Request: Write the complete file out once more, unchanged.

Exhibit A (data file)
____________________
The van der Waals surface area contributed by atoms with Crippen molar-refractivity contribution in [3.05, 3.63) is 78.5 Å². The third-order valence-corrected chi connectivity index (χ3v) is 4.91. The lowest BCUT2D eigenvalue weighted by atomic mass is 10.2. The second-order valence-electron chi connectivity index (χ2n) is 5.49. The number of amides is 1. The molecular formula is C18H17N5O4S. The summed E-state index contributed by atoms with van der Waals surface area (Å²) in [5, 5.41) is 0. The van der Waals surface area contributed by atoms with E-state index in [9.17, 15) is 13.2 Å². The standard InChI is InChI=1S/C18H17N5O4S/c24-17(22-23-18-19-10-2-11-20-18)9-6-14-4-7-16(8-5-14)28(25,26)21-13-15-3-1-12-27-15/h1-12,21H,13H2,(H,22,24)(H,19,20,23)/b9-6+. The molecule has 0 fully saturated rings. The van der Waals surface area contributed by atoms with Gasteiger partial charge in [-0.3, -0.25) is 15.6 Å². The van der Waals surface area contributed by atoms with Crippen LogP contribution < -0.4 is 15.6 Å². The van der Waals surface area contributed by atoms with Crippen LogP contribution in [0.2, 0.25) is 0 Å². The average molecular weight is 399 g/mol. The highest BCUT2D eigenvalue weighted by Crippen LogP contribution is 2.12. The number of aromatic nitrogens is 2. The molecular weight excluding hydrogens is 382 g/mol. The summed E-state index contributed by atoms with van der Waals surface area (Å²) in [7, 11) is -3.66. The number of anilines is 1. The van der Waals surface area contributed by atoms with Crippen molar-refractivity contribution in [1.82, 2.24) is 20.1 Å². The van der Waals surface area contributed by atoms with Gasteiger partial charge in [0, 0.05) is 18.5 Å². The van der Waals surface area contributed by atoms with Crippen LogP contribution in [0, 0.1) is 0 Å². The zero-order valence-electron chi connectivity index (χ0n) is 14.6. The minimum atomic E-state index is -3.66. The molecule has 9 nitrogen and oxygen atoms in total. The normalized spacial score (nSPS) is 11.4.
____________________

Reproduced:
The van der Waals surface area contributed by atoms with Crippen molar-refractivity contribution in [3.05, 3.63) is 78.5 Å². The third-order valence-corrected chi connectivity index (χ3v) is 4.91. The lowest BCUT2D eigenvalue weighted by atomic mass is 10.2. The second-order valence-electron chi connectivity index (χ2n) is 5.49. The number of amides is 1. The molecular formula is C18H17N5O4S. The summed E-state index contributed by atoms with van der Waals surface area (Å²) in [5, 5.41) is 0. The van der Waals surface area contributed by atoms with E-state index in [9.17, 15) is 13.2 Å². The standard InChI is InChI=1S/C18H17N5O4S/c24-17(22-23-18-19-10-2-11-20-18)9-6-14-4-7-16(8-5-14)28(25,26)21-13-15-3-1-12-27-15/h1-12,21H,13H2,(H,22,24)(H,19,20,23)/b9-6+. The molecule has 0 fully saturated rings. The van der Waals surface area contributed by atoms with Gasteiger partial charge in [-0.3, -0.25) is 15.6 Å². The van der Waals surface area contributed by atoms with Crippen LogP contribution < -0.4 is 15.6 Å². The van der Waals surface area contributed by atoms with Crippen LogP contribution in [0.2, 0.25) is 0 Å². The average molecular weight is 399 g/mol. The highest BCUT2D eigenvalue weighted by Crippen LogP contribution is 2.12. The number of aromatic nitrogens is 2. The molecular weight excluding hydrogens is 382 g/mol. The summed E-state index contributed by atoms with van der Waals surface area (Å²) in [7, 11) is -3.66. The number of anilines is 1. The van der Waals surface area contributed by atoms with Crippen molar-refractivity contribution in [1.82, 2.24) is 20.1 Å². The van der Waals surface area contributed by atoms with Gasteiger partial charge in [0, 0.05) is 18.5 Å². The van der Waals surface area contributed by atoms with Crippen LogP contribution in [0, 0.1) is 0 Å². The zero-order valence-electron chi connectivity index (χ0n) is 14.6. The minimum atomic E-state index is -3.66. The molecule has 9 nitrogen and oxygen atoms in total. The normalized spacial score (nSPS) is 11.4.